At this stage of the process, a contract manager will liaise with each department and work to resolve outstanding issues that stop the contract from moving forward.
Stage 3. Pre-approval
When sign-offs from all major departments are complete, the contract is ready to be sent from your company to the vendor, client, or employee.
At this stage, the contracting manager sends the contract on behalf of the organization.
This is a minor but critical step in CLM because it introduces external partners to the contracting process and positions the contract manager as the primary point of contact to an outside source.
Stage 4. Negotiation and redlining
During this phase of the contract lifecycle, the business and the customer negotiate the terms of the agreement and finalize the details of the contract.
During this process, a contract manager may act as a primary point of contact for each side of the negotiation, ensuring that both sides have the documentation that they need to finalize the deal.
And that’s a good thing because contracts are likely to change hands multiple times.
In PandaDoc, you can actually handle your business negotiations without ever leaving the editor. Our in-app commenting and redlining features make collaboration fast and easy by keeping everything online and in one place.
You can even set approvals to put guardrails on rep/client negotiations to ensure that your team is operating within acceptable guidelines.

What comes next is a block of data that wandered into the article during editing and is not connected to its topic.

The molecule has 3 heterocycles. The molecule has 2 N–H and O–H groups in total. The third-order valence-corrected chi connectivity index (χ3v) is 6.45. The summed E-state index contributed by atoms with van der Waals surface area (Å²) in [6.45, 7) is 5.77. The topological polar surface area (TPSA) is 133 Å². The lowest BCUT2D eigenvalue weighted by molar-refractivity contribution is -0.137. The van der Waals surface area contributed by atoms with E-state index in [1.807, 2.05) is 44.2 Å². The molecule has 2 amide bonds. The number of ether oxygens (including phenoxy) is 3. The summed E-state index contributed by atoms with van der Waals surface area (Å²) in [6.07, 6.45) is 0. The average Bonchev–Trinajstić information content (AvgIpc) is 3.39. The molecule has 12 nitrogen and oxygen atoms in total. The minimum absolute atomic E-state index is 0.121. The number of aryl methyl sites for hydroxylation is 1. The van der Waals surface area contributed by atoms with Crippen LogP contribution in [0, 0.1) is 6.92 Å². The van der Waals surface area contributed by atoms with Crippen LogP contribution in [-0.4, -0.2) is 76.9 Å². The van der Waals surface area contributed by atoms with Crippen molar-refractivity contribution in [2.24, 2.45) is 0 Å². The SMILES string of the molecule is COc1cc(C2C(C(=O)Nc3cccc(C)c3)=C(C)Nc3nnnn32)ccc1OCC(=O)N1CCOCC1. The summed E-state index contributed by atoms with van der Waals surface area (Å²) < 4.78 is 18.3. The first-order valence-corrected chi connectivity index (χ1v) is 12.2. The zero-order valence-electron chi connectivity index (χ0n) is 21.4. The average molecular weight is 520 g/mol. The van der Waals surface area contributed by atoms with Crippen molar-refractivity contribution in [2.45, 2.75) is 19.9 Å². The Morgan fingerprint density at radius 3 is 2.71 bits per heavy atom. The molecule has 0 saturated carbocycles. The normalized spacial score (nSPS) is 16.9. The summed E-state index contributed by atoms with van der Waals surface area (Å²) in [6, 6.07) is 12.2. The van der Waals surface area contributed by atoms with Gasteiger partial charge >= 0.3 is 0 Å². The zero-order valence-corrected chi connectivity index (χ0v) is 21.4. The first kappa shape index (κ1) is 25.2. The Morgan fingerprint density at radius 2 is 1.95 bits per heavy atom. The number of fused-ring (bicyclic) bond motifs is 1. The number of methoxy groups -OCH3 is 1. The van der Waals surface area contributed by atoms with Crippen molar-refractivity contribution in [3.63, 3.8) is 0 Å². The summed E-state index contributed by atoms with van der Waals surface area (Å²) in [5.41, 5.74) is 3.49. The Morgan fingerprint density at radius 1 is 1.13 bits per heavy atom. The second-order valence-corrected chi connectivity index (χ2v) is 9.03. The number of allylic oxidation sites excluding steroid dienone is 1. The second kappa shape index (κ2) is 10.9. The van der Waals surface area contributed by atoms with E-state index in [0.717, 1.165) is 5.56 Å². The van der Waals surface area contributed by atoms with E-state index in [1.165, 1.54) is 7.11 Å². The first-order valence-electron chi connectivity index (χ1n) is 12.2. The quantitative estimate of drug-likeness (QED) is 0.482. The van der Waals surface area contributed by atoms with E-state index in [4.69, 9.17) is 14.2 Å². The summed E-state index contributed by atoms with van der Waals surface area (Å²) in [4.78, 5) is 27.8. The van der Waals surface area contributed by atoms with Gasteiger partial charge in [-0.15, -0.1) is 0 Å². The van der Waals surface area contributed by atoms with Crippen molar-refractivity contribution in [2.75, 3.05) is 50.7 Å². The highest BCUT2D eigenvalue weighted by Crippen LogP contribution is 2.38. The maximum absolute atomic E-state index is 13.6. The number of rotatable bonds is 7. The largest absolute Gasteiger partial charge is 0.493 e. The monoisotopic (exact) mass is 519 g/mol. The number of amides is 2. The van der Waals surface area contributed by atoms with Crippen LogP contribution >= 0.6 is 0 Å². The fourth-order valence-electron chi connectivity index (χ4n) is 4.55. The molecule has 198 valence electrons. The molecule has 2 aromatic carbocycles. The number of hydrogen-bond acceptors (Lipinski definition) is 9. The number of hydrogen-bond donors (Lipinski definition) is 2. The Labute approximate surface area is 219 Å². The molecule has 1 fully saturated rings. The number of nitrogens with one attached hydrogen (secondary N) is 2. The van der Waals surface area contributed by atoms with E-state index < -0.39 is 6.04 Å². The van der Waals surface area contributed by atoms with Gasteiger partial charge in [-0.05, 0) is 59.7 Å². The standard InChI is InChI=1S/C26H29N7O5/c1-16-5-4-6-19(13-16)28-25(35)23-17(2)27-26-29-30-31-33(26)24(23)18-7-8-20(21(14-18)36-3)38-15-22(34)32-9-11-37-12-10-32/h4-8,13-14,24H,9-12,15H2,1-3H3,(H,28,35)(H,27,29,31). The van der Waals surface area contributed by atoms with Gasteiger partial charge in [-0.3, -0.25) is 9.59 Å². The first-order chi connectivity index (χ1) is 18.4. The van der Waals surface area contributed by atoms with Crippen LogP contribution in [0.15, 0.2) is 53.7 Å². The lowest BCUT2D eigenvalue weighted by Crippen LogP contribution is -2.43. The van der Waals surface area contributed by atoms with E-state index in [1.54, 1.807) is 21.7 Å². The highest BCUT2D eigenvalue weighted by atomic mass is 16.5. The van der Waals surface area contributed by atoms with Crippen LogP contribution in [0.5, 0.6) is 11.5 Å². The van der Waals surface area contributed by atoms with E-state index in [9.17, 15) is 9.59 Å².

No more downloading and re-uploading documents. No more back and forth in long email threads and lengthy offsite messaging.
Stage 5. Signing and capture
This stage of contract management signals that all involved parties are satisfied with the original contract and any negotiated changes.
All parties sign the contract — either physically or via electronic signature — and copies of the contract are captured by all parties.
The signing process can be challenging, especially if one side becomes unresponsive during the negotiation process or if new customer stakeholders get involved before the signing process is complete.
Based on our internal data, four out of five changes to a contract are related to the signing process.
Your contract managers and project stakeholders can try to jumpstart negotiations and get their contracts signed more quickly by staying on top of this process and setting firm deadlines.
Stage 6. Execution, management and maintenance
When all sign-offs are completed, the contract is then implemented.
External suppliers follow the letter of the contract to deliver goods and services to the organization, and the organization works to satisfy and maintain that vendor relationship.
During this stage, contract managers may act as the primary point of contact for any contracting-related issues that need clarification.
They may also issue approvals for invoices or milestone payments and ensure that the contract is maintained by both parties.
Stage 7. Storage, compliance and retention
All of your business contracts should be stored and maintained in accordance with company policy and government regulations.
During this stage of contract management, the original contract (along with any addenda or modifications) must be stored or retained based on government compliance and industry guidelines.
A contract manager may be responsible for organizing and maintaining all contract data in a searchable format so that all contracts are accessible in the event of an audit, renegotiation, or vendor conflict.
In PandaDoc, you could do that by sorting all relevant documents into folders and subfolders and by keeping a close eye on the status of all documents in the pipeline.
Our filtering tools make it easy to store content and keep an eye on documents in the months or years after they’ve been signed.
Stage 8. Performance and renegotiation